Memantine treatment reverses anhedonia, normalizes corticosterone levels and increases BDNF levels in the prefrontal cortex induced by chronic mild stress in rats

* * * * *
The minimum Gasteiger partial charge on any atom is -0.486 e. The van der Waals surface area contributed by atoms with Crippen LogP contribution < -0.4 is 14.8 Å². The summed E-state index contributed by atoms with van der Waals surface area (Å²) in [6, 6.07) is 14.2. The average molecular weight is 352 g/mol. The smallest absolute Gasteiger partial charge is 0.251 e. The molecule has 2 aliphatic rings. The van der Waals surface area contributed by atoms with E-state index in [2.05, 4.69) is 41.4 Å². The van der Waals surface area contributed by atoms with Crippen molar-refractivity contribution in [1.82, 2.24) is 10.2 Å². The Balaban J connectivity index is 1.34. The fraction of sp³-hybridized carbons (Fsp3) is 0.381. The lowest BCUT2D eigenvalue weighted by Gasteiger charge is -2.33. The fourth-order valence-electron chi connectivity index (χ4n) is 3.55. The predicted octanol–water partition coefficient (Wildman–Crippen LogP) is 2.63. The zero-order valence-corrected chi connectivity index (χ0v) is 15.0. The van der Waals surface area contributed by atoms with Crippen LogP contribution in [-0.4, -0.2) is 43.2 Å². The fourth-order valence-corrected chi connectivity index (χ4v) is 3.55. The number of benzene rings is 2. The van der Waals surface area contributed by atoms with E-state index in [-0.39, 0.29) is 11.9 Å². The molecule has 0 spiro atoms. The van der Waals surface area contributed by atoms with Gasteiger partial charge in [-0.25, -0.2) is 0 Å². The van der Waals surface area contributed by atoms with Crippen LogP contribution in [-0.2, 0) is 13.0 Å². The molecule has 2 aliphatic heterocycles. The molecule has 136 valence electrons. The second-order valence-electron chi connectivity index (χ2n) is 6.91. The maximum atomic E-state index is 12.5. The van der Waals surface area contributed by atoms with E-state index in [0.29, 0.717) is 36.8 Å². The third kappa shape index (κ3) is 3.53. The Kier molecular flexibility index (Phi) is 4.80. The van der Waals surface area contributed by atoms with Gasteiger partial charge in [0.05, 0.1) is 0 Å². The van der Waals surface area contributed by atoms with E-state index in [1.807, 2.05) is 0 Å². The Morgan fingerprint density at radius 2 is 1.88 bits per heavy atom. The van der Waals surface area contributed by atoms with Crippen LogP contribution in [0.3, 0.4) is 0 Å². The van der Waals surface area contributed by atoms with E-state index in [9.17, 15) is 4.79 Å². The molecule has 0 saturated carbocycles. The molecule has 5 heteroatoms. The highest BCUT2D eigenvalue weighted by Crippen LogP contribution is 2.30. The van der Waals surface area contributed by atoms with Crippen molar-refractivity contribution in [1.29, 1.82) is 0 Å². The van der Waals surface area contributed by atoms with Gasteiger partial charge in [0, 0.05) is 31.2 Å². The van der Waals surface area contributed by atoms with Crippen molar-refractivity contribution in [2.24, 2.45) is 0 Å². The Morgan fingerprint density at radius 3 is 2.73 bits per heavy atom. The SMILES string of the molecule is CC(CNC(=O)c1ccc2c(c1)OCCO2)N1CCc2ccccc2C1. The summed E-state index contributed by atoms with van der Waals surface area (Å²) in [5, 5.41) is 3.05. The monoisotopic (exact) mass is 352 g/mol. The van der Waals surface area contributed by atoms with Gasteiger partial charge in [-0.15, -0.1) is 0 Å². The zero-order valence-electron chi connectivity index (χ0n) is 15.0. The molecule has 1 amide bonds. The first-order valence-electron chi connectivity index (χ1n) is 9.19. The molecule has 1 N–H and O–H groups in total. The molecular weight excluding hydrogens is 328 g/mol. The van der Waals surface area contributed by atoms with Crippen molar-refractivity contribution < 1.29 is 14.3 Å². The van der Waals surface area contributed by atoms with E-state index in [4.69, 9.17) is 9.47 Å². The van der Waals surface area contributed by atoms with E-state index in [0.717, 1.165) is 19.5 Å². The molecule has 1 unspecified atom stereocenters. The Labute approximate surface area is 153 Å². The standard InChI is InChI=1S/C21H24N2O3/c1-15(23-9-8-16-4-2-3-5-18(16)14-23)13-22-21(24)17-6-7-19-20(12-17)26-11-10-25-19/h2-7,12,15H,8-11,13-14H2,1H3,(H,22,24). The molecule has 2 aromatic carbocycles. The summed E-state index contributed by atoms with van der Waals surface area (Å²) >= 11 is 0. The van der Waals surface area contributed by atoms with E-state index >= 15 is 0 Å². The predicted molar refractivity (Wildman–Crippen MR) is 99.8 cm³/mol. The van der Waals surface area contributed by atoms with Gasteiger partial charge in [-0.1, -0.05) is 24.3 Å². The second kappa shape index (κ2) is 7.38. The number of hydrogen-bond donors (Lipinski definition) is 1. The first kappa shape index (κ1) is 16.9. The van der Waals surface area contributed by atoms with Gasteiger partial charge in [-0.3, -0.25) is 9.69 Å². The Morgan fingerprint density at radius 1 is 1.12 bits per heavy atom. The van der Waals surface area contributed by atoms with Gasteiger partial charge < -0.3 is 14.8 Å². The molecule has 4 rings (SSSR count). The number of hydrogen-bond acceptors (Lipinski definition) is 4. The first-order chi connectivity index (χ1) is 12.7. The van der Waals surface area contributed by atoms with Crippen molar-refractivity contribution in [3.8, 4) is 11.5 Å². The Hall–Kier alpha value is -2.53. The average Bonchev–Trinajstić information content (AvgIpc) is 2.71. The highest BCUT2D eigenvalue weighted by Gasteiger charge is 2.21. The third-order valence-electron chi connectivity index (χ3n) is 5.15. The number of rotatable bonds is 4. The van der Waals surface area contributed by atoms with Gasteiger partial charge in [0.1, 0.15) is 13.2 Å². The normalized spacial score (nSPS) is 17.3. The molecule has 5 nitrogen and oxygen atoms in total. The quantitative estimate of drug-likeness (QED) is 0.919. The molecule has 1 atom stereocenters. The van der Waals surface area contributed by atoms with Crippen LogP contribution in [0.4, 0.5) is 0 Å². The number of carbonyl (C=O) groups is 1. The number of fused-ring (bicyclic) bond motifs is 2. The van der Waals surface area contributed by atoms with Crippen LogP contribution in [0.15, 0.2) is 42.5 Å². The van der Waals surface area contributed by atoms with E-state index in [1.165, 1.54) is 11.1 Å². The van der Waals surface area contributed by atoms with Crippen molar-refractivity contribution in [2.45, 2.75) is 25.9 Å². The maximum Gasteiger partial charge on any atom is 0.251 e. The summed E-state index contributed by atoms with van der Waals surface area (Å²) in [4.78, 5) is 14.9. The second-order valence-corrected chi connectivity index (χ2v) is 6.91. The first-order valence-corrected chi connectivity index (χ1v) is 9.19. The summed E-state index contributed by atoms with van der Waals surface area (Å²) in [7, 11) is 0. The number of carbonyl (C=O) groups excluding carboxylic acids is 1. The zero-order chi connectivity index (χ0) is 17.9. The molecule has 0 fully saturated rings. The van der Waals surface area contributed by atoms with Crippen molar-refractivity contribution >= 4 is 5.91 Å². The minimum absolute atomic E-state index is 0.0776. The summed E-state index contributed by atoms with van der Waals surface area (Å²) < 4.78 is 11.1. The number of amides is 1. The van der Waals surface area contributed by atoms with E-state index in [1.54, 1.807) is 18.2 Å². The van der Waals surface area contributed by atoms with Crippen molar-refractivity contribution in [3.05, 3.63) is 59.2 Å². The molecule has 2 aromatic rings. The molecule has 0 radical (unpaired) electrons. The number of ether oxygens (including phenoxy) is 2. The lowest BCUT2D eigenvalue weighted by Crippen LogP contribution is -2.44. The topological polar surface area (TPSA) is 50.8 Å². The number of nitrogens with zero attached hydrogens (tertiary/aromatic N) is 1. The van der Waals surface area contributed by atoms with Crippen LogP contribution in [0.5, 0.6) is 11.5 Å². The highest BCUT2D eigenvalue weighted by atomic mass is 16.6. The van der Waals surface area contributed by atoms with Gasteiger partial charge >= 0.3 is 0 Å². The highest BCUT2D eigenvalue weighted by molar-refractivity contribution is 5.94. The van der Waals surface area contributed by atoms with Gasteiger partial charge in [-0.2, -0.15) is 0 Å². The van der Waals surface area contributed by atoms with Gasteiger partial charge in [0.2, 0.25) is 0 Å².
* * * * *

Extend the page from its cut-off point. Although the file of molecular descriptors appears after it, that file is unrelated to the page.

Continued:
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Memantine is a N-methyl-D-aspartate (NMDA) receptor antagonist and several studies have pointed to the NMDA receptor antagonists as a potential therapeutic target for the treatment of depression. The present study was aimed to evaluate the behavioral and physiological effects of administration of memantine in rats exposed to the chronic mild stress (CMS) model. To this aim, after 40 days of exposure to CMS procedure, rats were treated with memantine (20 mg/kg) for 7 days. In this study, sweet food consumption, adrenal gland weight, corticosterone levels, and brain-derived-neurotrophic factor (BDNF) protein levels in the prefrontal cortex, hippocampus and amygdala were assessed. Our results demonstrated that chronic stressful situations induced anhedonia, hypertrophy of adrenal gland weight, and an increase of corticosterone levels in rats, but did not alter BDNF protein levels in the rat brain. Memantine treatment reversed anhedonia and the increase of adrenal gland weight, normalized corticosterone levels and increased BDNF protein levels in the prefrontal cortex in stressed rats. Finally, these findings further support the hypothesis that NMDA receptor antagonists such as memantine could be helpful in the pharmacological treatment of depression.
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